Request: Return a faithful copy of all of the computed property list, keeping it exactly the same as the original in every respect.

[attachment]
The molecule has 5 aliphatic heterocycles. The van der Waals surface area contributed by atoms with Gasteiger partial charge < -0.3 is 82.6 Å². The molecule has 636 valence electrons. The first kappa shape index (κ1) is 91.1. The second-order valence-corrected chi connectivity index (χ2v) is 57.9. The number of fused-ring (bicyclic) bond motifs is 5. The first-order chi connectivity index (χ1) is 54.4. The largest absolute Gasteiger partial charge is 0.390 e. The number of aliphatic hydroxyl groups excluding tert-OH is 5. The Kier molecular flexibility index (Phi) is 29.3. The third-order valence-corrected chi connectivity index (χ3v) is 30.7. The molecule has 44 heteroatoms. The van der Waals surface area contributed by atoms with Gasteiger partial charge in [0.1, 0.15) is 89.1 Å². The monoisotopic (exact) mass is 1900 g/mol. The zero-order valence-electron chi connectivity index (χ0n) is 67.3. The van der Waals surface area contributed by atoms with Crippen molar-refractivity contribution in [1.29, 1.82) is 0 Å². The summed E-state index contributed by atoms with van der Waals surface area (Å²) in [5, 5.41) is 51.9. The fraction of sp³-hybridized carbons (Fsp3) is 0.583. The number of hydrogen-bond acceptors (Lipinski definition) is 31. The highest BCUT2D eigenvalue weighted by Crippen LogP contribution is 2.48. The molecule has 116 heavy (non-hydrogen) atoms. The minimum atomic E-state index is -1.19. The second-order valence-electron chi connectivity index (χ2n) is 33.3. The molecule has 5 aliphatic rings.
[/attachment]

The molecule has 5 aliphatic heterocycles. The van der Waals surface area contributed by atoms with Gasteiger partial charge < -0.3 is 82.6 Å². The molecule has 636 valence electrons. The first kappa shape index (κ1) is 91.1. The second-order valence-corrected chi connectivity index (χ2v) is 57.9. The number of fused-ring (bicyclic) bond motifs is 5. The first-order chi connectivity index (χ1) is 54.4. The largest absolute Gasteiger partial charge is 0.390 e. The number of aliphatic hydroxyl groups excluding tert-OH is 5. The Kier molecular flexibility index (Phi) is 29.3. The third-order valence-corrected chi connectivity index (χ3v) is 30.7. The molecule has 44 heteroatoms. The van der Waals surface area contributed by atoms with Gasteiger partial charge in [0.1, 0.15) is 89.1 Å². The monoisotopic (exact) mass is 1900 g/mol. The zero-order valence-electron chi connectivity index (χ0n) is 67.3. The van der Waals surface area contributed by atoms with Crippen molar-refractivity contribution in [1.29, 1.82) is 0 Å². The summed E-state index contributed by atoms with van der Waals surface area (Å²) in [5, 5.41) is 51.9. The fraction of sp³-hybridized carbons (Fsp3) is 0.583. The number of hydrogen-bond acceptors (Lipinski definition) is 31. The highest BCUT2D eigenvalue weighted by Crippen LogP contribution is 2.48. The molecule has 116 heavy (non-hydrogen) atoms. The minimum atomic E-state index is -1.19. The second-order valence-electron chi connectivity index (χ2n) is 33.3. The molecule has 5 aliphatic rings.